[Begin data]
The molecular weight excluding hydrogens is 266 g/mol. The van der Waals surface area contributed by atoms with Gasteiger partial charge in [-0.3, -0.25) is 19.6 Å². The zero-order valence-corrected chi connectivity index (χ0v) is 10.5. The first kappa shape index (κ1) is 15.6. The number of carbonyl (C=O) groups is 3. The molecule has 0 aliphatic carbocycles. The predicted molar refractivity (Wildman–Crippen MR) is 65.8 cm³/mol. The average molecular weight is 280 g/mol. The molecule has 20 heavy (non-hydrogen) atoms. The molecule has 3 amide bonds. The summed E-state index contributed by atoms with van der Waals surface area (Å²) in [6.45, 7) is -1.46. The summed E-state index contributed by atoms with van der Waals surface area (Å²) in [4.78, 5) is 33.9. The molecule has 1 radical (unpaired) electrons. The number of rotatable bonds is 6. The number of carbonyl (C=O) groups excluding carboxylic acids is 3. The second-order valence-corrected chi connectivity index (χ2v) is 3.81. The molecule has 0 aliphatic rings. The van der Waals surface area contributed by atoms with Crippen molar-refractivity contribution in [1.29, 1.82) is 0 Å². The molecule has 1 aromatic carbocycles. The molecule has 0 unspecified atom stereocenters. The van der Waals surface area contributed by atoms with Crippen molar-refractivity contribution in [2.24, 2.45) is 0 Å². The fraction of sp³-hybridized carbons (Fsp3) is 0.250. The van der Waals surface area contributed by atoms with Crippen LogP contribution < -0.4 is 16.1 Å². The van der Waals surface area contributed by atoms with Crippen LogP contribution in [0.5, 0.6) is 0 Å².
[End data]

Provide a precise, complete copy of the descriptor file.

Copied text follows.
The molecular weight excluding hydrogens is 266 g/mol. The van der Waals surface area contributed by atoms with Gasteiger partial charge in [-0.3, -0.25) is 19.6 Å². The zero-order valence-corrected chi connectivity index (χ0v) is 10.5. The first kappa shape index (κ1) is 15.6. The number of carbonyl (C=O) groups is 3. The molecule has 0 aliphatic carbocycles. The predicted molar refractivity (Wildman–Crippen MR) is 65.8 cm³/mol. The average molecular weight is 280 g/mol. The molecule has 20 heavy (non-hydrogen) atoms. The molecule has 3 amide bonds. The summed E-state index contributed by atoms with van der Waals surface area (Å²) in [6.45, 7) is -1.46. The summed E-state index contributed by atoms with van der Waals surface area (Å²) in [4.78, 5) is 33.9. The molecule has 1 radical (unpaired) electrons. The number of rotatable bonds is 6. The number of carbonyl (C=O) groups excluding carboxylic acids is 3. The second-order valence-corrected chi connectivity index (χ2v) is 3.81. The molecule has 0 aliphatic rings. The van der Waals surface area contributed by atoms with Crippen molar-refractivity contribution in [1.29, 1.82) is 0 Å². The molecule has 1 aromatic carbocycles. The molecule has 0 unspecified atom stereocenters. The van der Waals surface area contributed by atoms with Crippen molar-refractivity contribution in [2.24, 2.45) is 0 Å². The fraction of sp³-hybridized carbons (Fsp3) is 0.250. The van der Waals surface area contributed by atoms with Crippen LogP contribution < -0.4 is 16.1 Å². The van der Waals surface area contributed by atoms with Crippen LogP contribution in [0.5, 0.6) is 0 Å².